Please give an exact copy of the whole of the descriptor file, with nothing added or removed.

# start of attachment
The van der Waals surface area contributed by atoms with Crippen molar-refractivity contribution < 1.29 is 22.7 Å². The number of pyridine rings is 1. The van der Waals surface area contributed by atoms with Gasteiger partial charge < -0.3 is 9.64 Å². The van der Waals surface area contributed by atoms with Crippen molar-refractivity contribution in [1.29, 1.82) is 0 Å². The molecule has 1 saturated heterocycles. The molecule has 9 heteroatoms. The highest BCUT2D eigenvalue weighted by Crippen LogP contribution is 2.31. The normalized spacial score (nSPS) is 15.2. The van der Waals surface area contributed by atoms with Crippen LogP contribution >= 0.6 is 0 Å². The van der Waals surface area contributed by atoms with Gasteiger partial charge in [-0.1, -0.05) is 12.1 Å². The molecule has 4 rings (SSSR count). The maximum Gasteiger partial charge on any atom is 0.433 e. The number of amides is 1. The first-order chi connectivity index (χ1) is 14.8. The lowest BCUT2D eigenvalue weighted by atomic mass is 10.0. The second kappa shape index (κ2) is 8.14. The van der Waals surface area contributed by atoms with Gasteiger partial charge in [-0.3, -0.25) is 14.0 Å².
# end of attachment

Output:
The van der Waals surface area contributed by atoms with Crippen molar-refractivity contribution < 1.29 is 22.7 Å². The number of pyridine rings is 1. The van der Waals surface area contributed by atoms with Gasteiger partial charge < -0.3 is 9.64 Å². The van der Waals surface area contributed by atoms with Crippen molar-refractivity contribution in [1.29, 1.82) is 0 Å². The molecule has 1 saturated heterocycles. The molecule has 9 heteroatoms. The highest BCUT2D eigenvalue weighted by Crippen LogP contribution is 2.31. The normalized spacial score (nSPS) is 15.2. The van der Waals surface area contributed by atoms with Crippen LogP contribution >= 0.6 is 0 Å². The van der Waals surface area contributed by atoms with Gasteiger partial charge in [-0.1, -0.05) is 12.1 Å². The molecule has 4 rings (SSSR count). The maximum Gasteiger partial charge on any atom is 0.433 e. The number of amides is 1. The first-order chi connectivity index (χ1) is 14.8. The lowest BCUT2D eigenvalue weighted by atomic mass is 10.0. The second kappa shape index (κ2) is 8.14. The van der Waals surface area contributed by atoms with Gasteiger partial charge in [-0.3, -0.25) is 14.0 Å².